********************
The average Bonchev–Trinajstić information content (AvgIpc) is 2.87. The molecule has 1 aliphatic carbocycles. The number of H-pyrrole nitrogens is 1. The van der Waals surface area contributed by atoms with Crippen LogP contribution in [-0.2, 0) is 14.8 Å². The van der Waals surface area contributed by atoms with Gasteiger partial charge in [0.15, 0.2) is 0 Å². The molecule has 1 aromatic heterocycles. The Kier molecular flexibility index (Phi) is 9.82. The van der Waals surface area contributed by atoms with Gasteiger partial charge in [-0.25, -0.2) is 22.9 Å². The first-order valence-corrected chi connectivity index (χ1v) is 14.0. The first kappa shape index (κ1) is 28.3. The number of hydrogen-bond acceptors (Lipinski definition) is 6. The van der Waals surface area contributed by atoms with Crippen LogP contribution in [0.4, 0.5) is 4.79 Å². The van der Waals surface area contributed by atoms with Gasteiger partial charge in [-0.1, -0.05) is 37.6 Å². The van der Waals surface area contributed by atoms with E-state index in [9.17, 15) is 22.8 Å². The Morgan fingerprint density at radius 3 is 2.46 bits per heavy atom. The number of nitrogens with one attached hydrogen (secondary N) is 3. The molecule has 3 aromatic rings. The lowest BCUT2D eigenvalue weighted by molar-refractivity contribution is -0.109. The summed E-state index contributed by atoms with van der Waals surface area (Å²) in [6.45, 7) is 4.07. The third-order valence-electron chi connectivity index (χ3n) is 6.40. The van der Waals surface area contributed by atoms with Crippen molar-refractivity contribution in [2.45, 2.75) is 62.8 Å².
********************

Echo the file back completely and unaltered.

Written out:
The average Bonchev–Trinajstić information content (AvgIpc) is 2.87. The molecule has 1 aliphatic carbocycles. The number of H-pyrrole nitrogens is 1. The van der Waals surface area contributed by atoms with Crippen LogP contribution in [-0.2, 0) is 14.8 Å². The van der Waals surface area contributed by atoms with Gasteiger partial charge in [0.15, 0.2) is 0 Å². The molecule has 1 aromatic heterocycles. The Kier molecular flexibility index (Phi) is 9.82. The van der Waals surface area contributed by atoms with Gasteiger partial charge in [-0.25, -0.2) is 22.9 Å². The first-order valence-corrected chi connectivity index (χ1v) is 14.0. The first kappa shape index (κ1) is 28.3. The number of hydrogen-bond acceptors (Lipinski definition) is 6. The van der Waals surface area contributed by atoms with Crippen LogP contribution in [0.4, 0.5) is 4.79 Å². The van der Waals surface area contributed by atoms with Gasteiger partial charge in [-0.1, -0.05) is 37.6 Å². The van der Waals surface area contributed by atoms with E-state index in [9.17, 15) is 22.8 Å². The Morgan fingerprint density at radius 3 is 2.46 bits per heavy atom. The number of nitrogens with one attached hydrogen (secondary N) is 3. The molecule has 3 aromatic rings. The lowest BCUT2D eigenvalue weighted by molar-refractivity contribution is -0.109. The summed E-state index contributed by atoms with van der Waals surface area (Å²) in [6.45, 7) is 4.07. The third-order valence-electron chi connectivity index (χ3n) is 6.40. The van der Waals surface area contributed by atoms with Crippen molar-refractivity contribution in [2.45, 2.75) is 62.8 Å².